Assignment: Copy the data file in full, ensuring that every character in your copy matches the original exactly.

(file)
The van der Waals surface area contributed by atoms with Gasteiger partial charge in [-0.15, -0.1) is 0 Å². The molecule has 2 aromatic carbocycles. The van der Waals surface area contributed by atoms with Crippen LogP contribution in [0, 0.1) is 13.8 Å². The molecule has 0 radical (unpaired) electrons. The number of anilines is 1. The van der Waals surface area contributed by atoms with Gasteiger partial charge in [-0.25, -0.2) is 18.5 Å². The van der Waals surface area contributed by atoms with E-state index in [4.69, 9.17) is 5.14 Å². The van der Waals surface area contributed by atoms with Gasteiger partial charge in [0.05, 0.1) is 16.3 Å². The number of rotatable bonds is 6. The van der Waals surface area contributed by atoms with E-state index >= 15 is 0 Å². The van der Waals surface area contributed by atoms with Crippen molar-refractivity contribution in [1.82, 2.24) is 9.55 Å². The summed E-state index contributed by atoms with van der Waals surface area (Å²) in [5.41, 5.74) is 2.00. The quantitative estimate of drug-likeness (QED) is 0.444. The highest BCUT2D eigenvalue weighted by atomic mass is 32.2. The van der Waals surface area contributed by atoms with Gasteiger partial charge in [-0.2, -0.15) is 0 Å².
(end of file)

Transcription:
The van der Waals surface area contributed by atoms with Gasteiger partial charge in [-0.15, -0.1) is 0 Å². The molecule has 2 aromatic carbocycles. The van der Waals surface area contributed by atoms with Crippen LogP contribution in [0, 0.1) is 13.8 Å². The molecule has 0 radical (unpaired) electrons. The number of anilines is 1. The van der Waals surface area contributed by atoms with Gasteiger partial charge in [-0.25, -0.2) is 18.5 Å². The van der Waals surface area contributed by atoms with E-state index in [4.69, 9.17) is 5.14 Å². The van der Waals surface area contributed by atoms with Gasteiger partial charge in [0.05, 0.1) is 16.3 Å². The number of rotatable bonds is 6. The van der Waals surface area contributed by atoms with E-state index >= 15 is 0 Å². The van der Waals surface area contributed by atoms with Crippen molar-refractivity contribution in [1.82, 2.24) is 9.55 Å². The summed E-state index contributed by atoms with van der Waals surface area (Å²) in [5.41, 5.74) is 2.00. The quantitative estimate of drug-likeness (QED) is 0.444. The highest BCUT2D eigenvalue weighted by atomic mass is 32.2. The van der Waals surface area contributed by atoms with Gasteiger partial charge in [-0.2, -0.15) is 0 Å².